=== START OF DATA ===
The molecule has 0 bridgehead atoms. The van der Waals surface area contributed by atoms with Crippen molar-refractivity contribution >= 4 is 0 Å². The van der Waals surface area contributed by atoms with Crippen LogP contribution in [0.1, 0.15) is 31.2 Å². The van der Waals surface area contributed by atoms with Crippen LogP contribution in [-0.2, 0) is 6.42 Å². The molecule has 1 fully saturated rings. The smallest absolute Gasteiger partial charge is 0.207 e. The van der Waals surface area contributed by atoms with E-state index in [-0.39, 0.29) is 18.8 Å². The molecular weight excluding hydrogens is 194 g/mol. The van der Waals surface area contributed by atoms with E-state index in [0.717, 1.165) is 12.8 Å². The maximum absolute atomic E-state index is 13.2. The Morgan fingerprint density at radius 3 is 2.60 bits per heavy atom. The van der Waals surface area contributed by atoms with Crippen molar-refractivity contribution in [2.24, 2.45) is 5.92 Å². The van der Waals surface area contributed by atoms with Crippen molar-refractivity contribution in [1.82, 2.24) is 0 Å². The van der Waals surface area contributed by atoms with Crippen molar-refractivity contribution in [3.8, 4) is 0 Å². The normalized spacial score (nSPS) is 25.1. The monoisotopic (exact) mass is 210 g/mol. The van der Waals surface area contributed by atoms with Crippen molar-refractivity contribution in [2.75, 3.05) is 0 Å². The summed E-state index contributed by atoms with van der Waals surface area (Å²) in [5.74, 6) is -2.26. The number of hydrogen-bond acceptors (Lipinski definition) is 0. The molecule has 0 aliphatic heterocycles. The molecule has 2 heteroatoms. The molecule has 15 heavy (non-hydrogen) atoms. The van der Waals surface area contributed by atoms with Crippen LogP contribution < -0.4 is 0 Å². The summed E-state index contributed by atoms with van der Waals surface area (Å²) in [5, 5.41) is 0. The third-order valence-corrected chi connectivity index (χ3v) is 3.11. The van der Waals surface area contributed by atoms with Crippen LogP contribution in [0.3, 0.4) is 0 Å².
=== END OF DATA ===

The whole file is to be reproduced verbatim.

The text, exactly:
The molecule has 0 bridgehead atoms. The van der Waals surface area contributed by atoms with Crippen molar-refractivity contribution >= 4 is 0 Å². The van der Waals surface area contributed by atoms with Crippen LogP contribution in [0.1, 0.15) is 31.2 Å². The van der Waals surface area contributed by atoms with Crippen LogP contribution in [-0.2, 0) is 6.42 Å². The molecule has 1 fully saturated rings. The smallest absolute Gasteiger partial charge is 0.207 e. The van der Waals surface area contributed by atoms with E-state index in [-0.39, 0.29) is 18.8 Å². The molecular weight excluding hydrogens is 194 g/mol. The van der Waals surface area contributed by atoms with E-state index in [0.717, 1.165) is 12.8 Å². The maximum absolute atomic E-state index is 13.2. The Morgan fingerprint density at radius 3 is 2.60 bits per heavy atom. The van der Waals surface area contributed by atoms with Crippen molar-refractivity contribution in [2.24, 2.45) is 5.92 Å². The van der Waals surface area contributed by atoms with Crippen molar-refractivity contribution in [1.82, 2.24) is 0 Å². The van der Waals surface area contributed by atoms with Crippen molar-refractivity contribution in [3.8, 4) is 0 Å². The normalized spacial score (nSPS) is 25.1. The monoisotopic (exact) mass is 210 g/mol. The van der Waals surface area contributed by atoms with Crippen molar-refractivity contribution in [2.75, 3.05) is 0 Å². The summed E-state index contributed by atoms with van der Waals surface area (Å²) in [5.74, 6) is -2.26. The number of hydrogen-bond acceptors (Lipinski definition) is 0. The molecule has 0 aliphatic heterocycles. The molecule has 2 heteroatoms. The molecule has 15 heavy (non-hydrogen) atoms. The van der Waals surface area contributed by atoms with Crippen LogP contribution < -0.4 is 0 Å². The summed E-state index contributed by atoms with van der Waals surface area (Å²) in [5, 5.41) is 0. The third-order valence-corrected chi connectivity index (χ3v) is 3.11. The van der Waals surface area contributed by atoms with Crippen LogP contribution in [0.3, 0.4) is 0 Å².